Enabling Growth: Technology initiatives and government programmes for the construction sector

India’s construction sector ranks third among the 13 major economic drivers of the country. Working across more than 200 sub-sectors, the segments that drive the construction se­ctor in India are real estate, infrastructure de­velopment (road, railways, airports, ports, metro rail and water network development) and energy, and utility construction. In a bid to attract in­vestments and enable the progress of the infrastructure and construction sector, various initiatives have been taken, whi­ch include the Na­tional Infrastructure Pipeline (NIP) and the Gati Shakti Masterplan. The NIP and the governme­nt’s target to make the country a $5 trillion eco­nomy by 2024 have opened up a range of op­por­tunities in the construction sector.

Growth trends

The construction industry was severely impacted by the outbreak of Covid-19 and its subsequent waves. However, the sector has now stabilised and is registering growth. According to Ministry of Statistics and Program­me Imple­mentation data, the gross added value (GVA) of the construction industry decreased from Rs 10,386.8 billion in 2019-20 to Rs 9,628.35 billion in 2020-21 registering a de-growth of 7.6 per cent. In 2021-22, the GVA stood at Rs 10,735.95 billion (provisional estimates), an increase of 11.5 per cent.

In terms of quarter-on-quarter growth, the construction sector grew by 16.8 per cent in the first quarter of 2022-23 over the GVA of the corresponding period in 2021-22 (from Rs 2,251.66 billion in 2021-22 to Rs 2,629.18 billion in 2022-23). The GVA registered in the first quarter of 2021-22 was 71.3 per higher than that in the first quarter of 2020-21 at Rs 1,314.37 billion. The sharp increase in GVA was on account of a low base in 2020-21 due to construction coming to a grinding halt during the initial phase of Covid-19. The growth in 2022-23 was on account of the government’s focus on infrastructure projects. Meanwhile, in the second quarter of 2022-23, the construction sector witnessed a growth of 6.6 per cent, from Rs 2,430.71 billion in 2021-22 to Rs 2,590.98 billion in 2022-23.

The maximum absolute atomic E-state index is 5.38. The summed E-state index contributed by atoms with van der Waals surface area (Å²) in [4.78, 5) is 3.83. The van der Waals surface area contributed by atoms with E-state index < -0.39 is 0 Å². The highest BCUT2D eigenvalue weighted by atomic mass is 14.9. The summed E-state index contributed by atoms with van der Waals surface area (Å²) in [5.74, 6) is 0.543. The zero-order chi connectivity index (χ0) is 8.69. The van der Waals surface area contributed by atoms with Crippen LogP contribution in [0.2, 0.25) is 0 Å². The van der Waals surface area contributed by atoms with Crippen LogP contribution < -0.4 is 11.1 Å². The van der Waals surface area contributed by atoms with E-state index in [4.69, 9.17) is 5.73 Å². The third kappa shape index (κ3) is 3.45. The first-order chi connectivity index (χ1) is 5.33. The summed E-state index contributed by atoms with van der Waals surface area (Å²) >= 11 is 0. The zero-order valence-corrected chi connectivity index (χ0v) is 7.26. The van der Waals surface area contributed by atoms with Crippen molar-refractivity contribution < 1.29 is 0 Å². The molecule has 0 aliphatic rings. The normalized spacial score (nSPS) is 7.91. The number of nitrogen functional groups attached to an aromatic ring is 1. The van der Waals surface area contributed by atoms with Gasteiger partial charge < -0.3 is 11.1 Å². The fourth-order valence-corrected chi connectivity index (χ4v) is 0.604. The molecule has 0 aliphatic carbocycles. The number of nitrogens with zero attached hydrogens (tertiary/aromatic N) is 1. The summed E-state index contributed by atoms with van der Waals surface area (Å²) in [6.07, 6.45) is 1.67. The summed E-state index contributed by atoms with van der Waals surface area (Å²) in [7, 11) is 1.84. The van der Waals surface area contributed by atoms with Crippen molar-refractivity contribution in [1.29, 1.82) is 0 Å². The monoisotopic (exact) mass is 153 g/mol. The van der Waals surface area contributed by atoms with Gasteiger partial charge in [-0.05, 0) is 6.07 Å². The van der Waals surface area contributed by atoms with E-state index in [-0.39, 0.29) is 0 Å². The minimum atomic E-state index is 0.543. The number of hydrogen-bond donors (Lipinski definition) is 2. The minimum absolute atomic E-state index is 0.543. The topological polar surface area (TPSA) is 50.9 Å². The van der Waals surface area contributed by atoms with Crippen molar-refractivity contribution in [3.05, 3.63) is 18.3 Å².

According to ICRA, the construction industry is expected to record a stable revenue growth in the medium term. The overall construction GVA is likely to grow at 9-11 per cent in 2022-23, due to the government’s emphasis on in­fra­structure development, a robust order book and a low base effect. In the construction sector, the roads and buildings segments have continued to account for significant growth. In recent years, metro/urban infrastructure, water and sanitation have also shown steady prog­ress.

Increased deployment of digital technology

The outbreak of the pandemic brought to light the importance of digital and technological too­ls. The construction sector is now deploying digital technology at a fast pace. Real-time monitoring of projects and use of building information modelling (BIM) for designing and planning purposes have gained traction with a view to ensuring the timely completion of projects and avoiding cost overruns. The adoption of BIM also re­du­ces the scope for errors and iterations. Some of the projects where BIM is being used are the Bengaluru International Airport, Nagpur Metro Rail Corporation, Personal Rapid Transit System in Amritsar, Delhi Metro Rail Corporation (DMRC), Guwahati International Airport and the renovation of Gwalior railway station. BIM technology has also been leveraged for designing and installing railway signalling systems.

In India, the Nagpur Metro was the first to adopt the five-dimensional (5D)-BIM based digital project management platform, which provided an integrated view of the project by linking the 3D model, project schedule and cost. In another development, DMRC implemented a custom-made project monitoring software, the integrated project monitoring software, to monitor the progress of the Delhi Metro Phase IV corridors and the Patna Metro project. Mean­while, IoT-based digital monitoring systems, advanced analytics, drones, and supervisory control and data acquisition systems are being used to manage projects more efficiently.

Moving towards alternative and sustainable material